Every one of us has felt fat at some point, in fact, some of us feel that way on a regular basis. I’ve never met a woman who hasn’t had an issue with her weight at some point in her life. And it’s almost always an issue of not being slim enough. How often do your friends say, “I’m too skinny”? A woman’s weight is a loaded subject – there’s just so much emotion and expectation that goes along with it.
So, what does an attractive body look like? What is the ideal that we are striving for? Where does it come from? Who are the role models for that? If our definition of beauty is a prepubescent Size 0 who has been photo shopped beyond recognition, then no wonder we feel like we’re failing. Last weekend I went to a friend’s birthday party and saw their twelve year-old daughter for the first time in a few years. I honestly did not recognize her. All dressed and made up as she begins to flirt with what it means to be feminine – super tall for her age, gangly and gorgeous, she could easily have been on the cover of ELLE. And she’s 12! If she’s the one who is modeling the clothes that are being marketed to me, a woman in her 40’s, then we have a disconnect.
Then there’s the whole question of what we are putting into our bodies and how that has changed. According to the USDA, the American diet is now made up of 25% animal fat and 62% processed foods (much of it sugar and salt) and only 5% from fruits and vegetables. You might be reading this and thinking “well I don’t eat much junk food.” Sure – but you don’t have to be eating at McDonald’s to be eating processed food these days. Go into a high-end grocery store and you’ll find plenty of organic, supposedly healthy, but very processed food. Beware – that yummy yogurt might look healthy on the outside, but its been stripped of all good fat and pumped up with sugar to give it flavor.
And there’s another huge issue that’s not well understood when it comes to how woman gain weight and store fat – stress. Women are especially vulnerable to the impact of stress as we push ourselves to keep up with the ever-increasing fast pace of life.
Our bodies are actually hard-wired to deal with stress and for good reason. The fight/ flight reaction is vital to the preservation of the human race – when face to face with the saber tooth cat, our bodies know how to get out of there fast or fight the predator. Blood pressure goes up, heart rate increases, acid forms in the body so we don’t taste good if we get bitten and the bio-chemistry shifts up a gear to excitation – everything speeds up. That’s all fine if we can run or fight and then quickly recover and come back into balance.
Thankfully today we very rarely come face to face with saber tooth cats! And yet we face all sorts of experiences that create the same kind of responses in the body – difficult bosses, screaming kids, traffic jams, queues at the supermarket, noisy neighbors. Because our bodies are hard-wired for fight/ flight in the face of perceived danger, when we become overloaded by these simple demands, we quickly flip into a way of being that is not good for us, that ages us and leaves us out of balance.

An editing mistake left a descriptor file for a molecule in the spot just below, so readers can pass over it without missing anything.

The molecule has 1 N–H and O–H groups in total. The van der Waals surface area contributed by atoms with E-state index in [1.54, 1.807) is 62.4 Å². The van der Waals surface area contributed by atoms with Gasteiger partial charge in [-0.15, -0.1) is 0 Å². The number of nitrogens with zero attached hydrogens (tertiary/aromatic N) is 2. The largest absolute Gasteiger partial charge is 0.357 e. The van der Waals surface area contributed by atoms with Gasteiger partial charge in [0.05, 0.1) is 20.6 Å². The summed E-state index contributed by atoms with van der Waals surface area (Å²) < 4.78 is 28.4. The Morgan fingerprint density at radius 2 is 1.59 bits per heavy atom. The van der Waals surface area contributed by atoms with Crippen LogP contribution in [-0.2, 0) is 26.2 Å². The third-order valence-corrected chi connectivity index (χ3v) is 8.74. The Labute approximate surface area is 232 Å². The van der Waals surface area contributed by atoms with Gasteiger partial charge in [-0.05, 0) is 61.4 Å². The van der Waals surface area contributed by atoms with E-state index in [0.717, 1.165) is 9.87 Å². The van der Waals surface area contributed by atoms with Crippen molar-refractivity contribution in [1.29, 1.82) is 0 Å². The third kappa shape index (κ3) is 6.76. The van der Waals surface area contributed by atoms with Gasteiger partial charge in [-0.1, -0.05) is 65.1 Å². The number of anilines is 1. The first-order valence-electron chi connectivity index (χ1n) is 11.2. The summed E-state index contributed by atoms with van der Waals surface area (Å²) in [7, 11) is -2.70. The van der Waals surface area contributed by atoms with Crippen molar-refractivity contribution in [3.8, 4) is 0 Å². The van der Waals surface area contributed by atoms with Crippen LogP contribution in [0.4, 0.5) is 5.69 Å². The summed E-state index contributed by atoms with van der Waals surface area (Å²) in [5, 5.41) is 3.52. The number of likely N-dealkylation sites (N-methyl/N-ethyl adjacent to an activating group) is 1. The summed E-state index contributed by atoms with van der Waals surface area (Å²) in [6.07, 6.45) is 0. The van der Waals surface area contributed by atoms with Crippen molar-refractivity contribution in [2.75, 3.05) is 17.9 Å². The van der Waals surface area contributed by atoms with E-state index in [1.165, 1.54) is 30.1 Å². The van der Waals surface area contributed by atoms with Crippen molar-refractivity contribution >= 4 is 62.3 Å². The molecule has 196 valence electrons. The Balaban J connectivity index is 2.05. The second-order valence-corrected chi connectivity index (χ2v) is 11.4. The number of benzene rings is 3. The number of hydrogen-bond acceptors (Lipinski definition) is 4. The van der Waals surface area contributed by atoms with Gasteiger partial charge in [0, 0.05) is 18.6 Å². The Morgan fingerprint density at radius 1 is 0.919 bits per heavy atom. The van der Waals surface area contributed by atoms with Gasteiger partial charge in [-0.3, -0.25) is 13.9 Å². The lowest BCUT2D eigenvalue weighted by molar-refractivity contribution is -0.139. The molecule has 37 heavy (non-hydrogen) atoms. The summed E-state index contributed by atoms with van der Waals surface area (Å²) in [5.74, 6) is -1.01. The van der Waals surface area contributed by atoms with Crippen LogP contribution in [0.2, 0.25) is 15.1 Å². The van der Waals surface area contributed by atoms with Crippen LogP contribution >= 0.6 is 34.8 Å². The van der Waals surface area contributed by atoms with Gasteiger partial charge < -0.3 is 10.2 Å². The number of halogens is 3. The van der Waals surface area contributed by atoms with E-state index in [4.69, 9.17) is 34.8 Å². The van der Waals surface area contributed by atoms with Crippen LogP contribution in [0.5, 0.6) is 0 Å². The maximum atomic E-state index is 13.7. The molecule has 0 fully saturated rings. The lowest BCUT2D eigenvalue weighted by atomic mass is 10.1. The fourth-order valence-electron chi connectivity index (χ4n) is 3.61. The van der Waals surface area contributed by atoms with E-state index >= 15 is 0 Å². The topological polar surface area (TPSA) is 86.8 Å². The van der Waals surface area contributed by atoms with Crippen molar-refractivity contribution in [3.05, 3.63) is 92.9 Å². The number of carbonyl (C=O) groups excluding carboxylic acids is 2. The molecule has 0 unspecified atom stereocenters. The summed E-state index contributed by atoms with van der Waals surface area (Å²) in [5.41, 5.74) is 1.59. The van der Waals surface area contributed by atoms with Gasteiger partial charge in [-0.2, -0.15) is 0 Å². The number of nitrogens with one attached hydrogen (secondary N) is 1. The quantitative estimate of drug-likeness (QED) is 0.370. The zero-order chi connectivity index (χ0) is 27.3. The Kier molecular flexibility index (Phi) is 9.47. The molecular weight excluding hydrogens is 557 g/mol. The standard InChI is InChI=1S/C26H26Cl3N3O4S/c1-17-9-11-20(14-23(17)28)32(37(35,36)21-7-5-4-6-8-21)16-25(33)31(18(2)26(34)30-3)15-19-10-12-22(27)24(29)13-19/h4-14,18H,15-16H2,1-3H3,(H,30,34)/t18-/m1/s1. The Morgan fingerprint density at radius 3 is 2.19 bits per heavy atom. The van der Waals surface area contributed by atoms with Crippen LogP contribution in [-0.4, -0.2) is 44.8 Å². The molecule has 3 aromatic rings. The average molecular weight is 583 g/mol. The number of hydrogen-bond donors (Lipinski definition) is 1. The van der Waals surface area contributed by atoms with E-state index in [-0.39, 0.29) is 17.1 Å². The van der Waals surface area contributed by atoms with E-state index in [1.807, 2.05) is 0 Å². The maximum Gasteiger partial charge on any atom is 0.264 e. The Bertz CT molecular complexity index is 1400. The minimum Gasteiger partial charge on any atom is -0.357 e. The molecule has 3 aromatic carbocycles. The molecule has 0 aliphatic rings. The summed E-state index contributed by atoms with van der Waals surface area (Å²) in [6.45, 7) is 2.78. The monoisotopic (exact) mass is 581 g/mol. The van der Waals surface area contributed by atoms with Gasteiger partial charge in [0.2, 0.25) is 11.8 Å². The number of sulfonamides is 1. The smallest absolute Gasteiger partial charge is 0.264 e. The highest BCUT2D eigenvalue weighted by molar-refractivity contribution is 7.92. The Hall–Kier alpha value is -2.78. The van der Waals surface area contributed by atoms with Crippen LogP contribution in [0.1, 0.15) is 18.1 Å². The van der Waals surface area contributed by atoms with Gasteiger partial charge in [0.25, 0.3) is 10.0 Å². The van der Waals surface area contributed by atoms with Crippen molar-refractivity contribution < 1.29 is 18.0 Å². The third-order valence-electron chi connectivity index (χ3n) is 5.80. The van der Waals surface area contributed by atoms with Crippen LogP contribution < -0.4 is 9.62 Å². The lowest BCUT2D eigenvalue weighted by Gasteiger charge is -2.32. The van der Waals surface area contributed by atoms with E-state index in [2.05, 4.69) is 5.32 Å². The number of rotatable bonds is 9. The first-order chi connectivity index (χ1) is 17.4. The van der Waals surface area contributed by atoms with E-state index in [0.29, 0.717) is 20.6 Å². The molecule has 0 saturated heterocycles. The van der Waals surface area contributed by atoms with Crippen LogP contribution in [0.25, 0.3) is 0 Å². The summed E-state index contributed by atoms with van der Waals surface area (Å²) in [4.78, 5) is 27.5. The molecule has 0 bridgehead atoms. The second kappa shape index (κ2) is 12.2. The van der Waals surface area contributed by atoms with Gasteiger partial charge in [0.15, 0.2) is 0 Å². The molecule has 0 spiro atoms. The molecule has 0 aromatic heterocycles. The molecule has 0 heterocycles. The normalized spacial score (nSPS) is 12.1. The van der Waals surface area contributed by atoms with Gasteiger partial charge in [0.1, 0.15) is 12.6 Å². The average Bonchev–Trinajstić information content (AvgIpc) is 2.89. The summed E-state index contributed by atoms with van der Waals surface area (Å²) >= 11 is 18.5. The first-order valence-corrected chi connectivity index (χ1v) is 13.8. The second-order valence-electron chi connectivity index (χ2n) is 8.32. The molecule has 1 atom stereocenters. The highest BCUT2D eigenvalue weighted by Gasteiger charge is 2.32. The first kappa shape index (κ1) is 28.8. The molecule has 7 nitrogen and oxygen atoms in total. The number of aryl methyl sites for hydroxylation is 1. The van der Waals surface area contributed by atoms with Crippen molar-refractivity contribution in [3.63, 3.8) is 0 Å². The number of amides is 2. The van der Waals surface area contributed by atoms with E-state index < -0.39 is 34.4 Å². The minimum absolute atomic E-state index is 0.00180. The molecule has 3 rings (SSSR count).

So how does stress affect our weight?
1. We never make our best decisions when we are tired and cranky.
When we are stressed we do the opposite of what we should. How often have you gone out after a long day at work and then ended up eating too much, too late? When we are worked up we lose our connection to our natural, intuitive ability to know what the body needs. When we are tuned in, balanced and paying attention, then we eat what we actually need and want, rather than eating something simply because it’s on the plate in front of us.
2. Stress chemistry and weight gain go together.
One of the most powerful chemicals that gets released into our system when we are stressed is the hormone, cortisone. Cortisol increases our resistance to insulin. When your body has increased resistance to insulin, it secretes more into the blood stream to metabolize the food you are eating. More insulin means, you gain weight and have a harder time shedding it. When stress goes down, baseline cortisol levels drop.
3. What you resist will persist.
When you start restricting what you eat by dieting, your attention goes to it and you start craving the very foods you are trying to avoid. The history of prohibition is a failed one in our world. Tell a kid not to do something and they’ll do it. Tell people they are not allowed and they’ll find a way. Tell yourself you can’t eat chocolate and all you see is chocolate!
4. Eating while stressed means you are consuming stress.
Let’s say you’ve just had news from that person you’ve been seeing for the last six months to say they don’t want to see you anymore. You are sad, frustrated, scared of being alone. In that moment, you start scanning for what will bring you comfort. “Ah! I know – some of that carrot cake looks good!” So you sit down and in a moment of sadness, anger and fear, you eat. What are you actually consuming? The stress flavors of sadness, anger and fear! More cortisol… more strain on the body… more weight…
So how do we release the stress?
The women I teach to meditate, often find themselves quite quickly making better decisions about what, how much and when they are eating. One of my students says she used to snack constantly throughout the day when she was feeling overwhelmed and tired. Now that she’s meditating she is no longer eating from a place of emotional imbalance – instead she feels more grounded and so the neediness around food has gone away.
To get rid of stress, do the opposite of what you did when you got stressed. Instead of excitation, pressure and overload we need to know how to de-excite, settle down and rest deeply. Only when we rest can stress and tiredness melt away. When we lose the stress then we can lose the weight.